Inside Higher Ed Doubts the Students

Elizabeth Redden of Insider Higher Education writes that, “criticisms specific to their university — including a lack of student input in the decision — crept into some of their comments.” Those views didn’t creep anywhere, they were front and center. The whole point of the rally was to ask the Department to strengthen interest surveys — precisely because it is the most direct way to engage student input in Title IX compliance. Every student signed a letter to the Secretary of Education stating, in part, “Men and women athletes both deserve the chance to voice an interest in sports participation – which is why the survey should be afforded to each and every student. That simple step will allow students themselves to at long last have the central role in determining athletic opportunity. “

They were supported at the rally by people like coach Wade Hughes, whose wrestling team was eliminated by Howard University to comply with proportionality. Before coaching at Howard, Hughes was a varsity wrestler himself at George Washington — but that team was also a casualty of Title IX.

Although Hughes wasn’t quoted, Redden did find space for an anonymous source (did they meet in the DoEd garage?) who said that the school was under financial pressure, not simply Title IX. Redden thus sets up a binary choice — either it’s Title IX or it’s budget — that is a plainly false premise. Schools with budgets large and small are all still bound by proportionality — which is why they all have roster caps on men’s teams and why so many eliminate men’s teams altogether. Also puzzling is why Inside Higher Ed would grant anonymity like that in the first place. Another student, Jennifer Chapman, was quoted by name in the piece saying much the same thing — and has apparently avoided retribution. Indeed, we sent her an email this morning thanking her for participating and praising her fortitude.

(Ironically, there is a strong story yet to be written about the actual backlash that is experienced by anyone in academia, and especially women, who dare challenge the Title IX status quo. It might start with Title IX commission co-chair Cynthia Cooper who was publicly ridiculed by WSF for recommending reforms and, since those hearings, has spoken in the press not once. Debbie Yow at Maryland had much the same experience, as have countless coaches.)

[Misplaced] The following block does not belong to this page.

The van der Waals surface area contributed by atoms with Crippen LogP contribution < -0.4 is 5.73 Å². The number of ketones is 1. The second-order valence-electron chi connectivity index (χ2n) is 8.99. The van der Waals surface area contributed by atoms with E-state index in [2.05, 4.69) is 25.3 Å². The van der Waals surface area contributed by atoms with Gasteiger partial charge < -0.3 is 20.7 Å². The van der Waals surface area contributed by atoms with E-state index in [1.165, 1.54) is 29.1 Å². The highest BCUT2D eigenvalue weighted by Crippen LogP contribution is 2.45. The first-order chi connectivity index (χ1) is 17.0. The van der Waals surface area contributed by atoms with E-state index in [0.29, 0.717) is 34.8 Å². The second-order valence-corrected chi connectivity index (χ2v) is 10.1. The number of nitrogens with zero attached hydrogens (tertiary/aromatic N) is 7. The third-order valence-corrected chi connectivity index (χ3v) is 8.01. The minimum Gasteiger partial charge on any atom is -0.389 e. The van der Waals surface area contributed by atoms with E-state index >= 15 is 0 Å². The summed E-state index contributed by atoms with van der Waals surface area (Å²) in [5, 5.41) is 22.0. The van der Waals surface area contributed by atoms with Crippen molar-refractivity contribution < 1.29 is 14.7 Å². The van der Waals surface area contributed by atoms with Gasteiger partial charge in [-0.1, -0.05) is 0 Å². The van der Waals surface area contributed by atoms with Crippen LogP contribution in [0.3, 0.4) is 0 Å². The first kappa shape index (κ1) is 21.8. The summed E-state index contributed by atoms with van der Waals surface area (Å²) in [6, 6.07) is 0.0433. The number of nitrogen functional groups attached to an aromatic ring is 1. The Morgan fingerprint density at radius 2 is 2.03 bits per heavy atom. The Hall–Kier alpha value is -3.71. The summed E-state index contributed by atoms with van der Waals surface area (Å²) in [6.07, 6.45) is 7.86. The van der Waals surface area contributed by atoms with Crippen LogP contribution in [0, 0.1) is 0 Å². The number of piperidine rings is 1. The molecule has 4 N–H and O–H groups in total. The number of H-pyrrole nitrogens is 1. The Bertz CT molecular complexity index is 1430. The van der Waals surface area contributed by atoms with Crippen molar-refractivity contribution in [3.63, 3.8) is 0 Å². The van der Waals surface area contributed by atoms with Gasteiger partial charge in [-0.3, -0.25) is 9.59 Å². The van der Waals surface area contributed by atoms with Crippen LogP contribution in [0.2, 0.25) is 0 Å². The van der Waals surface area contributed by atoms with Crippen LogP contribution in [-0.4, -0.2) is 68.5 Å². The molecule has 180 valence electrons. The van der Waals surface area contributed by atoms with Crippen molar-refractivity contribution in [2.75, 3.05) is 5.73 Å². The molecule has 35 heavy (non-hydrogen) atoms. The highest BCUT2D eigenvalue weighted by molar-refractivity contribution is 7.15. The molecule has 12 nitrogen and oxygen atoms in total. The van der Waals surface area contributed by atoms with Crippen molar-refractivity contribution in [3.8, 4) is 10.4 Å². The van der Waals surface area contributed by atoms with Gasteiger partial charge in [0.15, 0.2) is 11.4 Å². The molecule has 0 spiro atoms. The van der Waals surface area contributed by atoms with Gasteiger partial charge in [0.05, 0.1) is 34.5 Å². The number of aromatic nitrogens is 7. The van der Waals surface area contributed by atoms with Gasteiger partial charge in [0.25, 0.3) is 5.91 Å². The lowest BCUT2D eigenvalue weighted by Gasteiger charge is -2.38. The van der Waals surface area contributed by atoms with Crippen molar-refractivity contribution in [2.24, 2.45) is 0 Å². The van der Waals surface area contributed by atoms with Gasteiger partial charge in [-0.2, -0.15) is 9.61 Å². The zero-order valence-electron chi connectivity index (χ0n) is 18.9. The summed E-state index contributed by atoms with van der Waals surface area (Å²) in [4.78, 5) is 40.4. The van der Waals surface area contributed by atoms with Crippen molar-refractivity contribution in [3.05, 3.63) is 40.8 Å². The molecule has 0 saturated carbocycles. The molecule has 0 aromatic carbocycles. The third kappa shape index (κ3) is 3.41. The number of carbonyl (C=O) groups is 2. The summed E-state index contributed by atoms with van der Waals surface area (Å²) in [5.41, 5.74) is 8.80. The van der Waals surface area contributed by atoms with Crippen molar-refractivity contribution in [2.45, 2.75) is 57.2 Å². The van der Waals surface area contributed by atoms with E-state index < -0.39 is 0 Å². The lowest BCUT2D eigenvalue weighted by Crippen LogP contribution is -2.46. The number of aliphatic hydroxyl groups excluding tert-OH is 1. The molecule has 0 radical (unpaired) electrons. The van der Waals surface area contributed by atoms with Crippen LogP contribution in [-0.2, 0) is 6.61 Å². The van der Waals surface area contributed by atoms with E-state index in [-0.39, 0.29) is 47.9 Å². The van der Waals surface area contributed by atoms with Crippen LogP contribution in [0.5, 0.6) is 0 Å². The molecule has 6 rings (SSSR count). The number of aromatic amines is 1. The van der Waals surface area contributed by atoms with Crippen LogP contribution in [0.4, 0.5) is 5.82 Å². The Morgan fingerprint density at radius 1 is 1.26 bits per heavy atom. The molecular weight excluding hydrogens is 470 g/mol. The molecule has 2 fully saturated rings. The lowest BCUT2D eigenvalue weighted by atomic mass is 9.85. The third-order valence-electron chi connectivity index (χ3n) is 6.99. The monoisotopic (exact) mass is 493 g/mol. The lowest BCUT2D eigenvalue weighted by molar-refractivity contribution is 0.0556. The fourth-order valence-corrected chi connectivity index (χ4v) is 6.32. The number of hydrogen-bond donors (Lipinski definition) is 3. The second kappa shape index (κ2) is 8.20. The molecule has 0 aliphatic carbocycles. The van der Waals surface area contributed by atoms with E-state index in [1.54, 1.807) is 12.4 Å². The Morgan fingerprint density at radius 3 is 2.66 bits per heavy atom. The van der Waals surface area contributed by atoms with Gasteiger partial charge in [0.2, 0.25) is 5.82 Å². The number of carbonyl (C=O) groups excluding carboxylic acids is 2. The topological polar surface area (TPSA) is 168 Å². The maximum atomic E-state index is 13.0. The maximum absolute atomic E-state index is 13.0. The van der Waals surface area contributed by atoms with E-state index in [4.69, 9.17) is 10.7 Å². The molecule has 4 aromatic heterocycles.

And although Redden cites JMU’s consultant to support the gotta-be-the-budget assertion, that consultant said this to the New York Times on October 7 when asked about his Inside Higher Ed quote: “I went too far and maybe overstated my case. I can’t say what was in their minds.” Is Redden unaware of this?

Donna Lopiano’s quote that our group is “taking advantage” of student-athletes would be laughable if it weren’t so patronizing. Her entire organization, after all, is premised on using young women athletes for fundraising and encouraging them to sue their own schools. But the idea that JMU students are dupes is an all-too-typical smear from the pro-quota crowd. If you believe Lopiano, schools like JMU and Rutgers and Marquette and many others are part of a nefarious plot to “devalue” women as a ruse for ulterior athletic purposes. You also have to accept that the students, parents, coaches and alumni who want reforms aren’t simply wrong, they are being manipulated. Well, WSF may have had control of Title IX enforcement for some time, but they don’t have a monopoly on the truth and the voices calling for change are speaking out of conscience and they deserve some basic respect.

Inside Higher Ed deserves credit for coming to the rally and covering the growing movement for Title IX reform. There are certainly lots of angles to cover and I hope that IHE will be in the lead of that reporting. Seems to me that when young men and women, with nothing more than the power of their voices, take on the academic establishment and hugely-funded interest groups, it’s hard not to root for them. And if anyone is skeptical about their intelligence or reasoning — Kyle Johnson, come to a white courtesy phone — try listening a little harder. Those athletes have only begun to speak out.

Jim McCarthy College Sports Council

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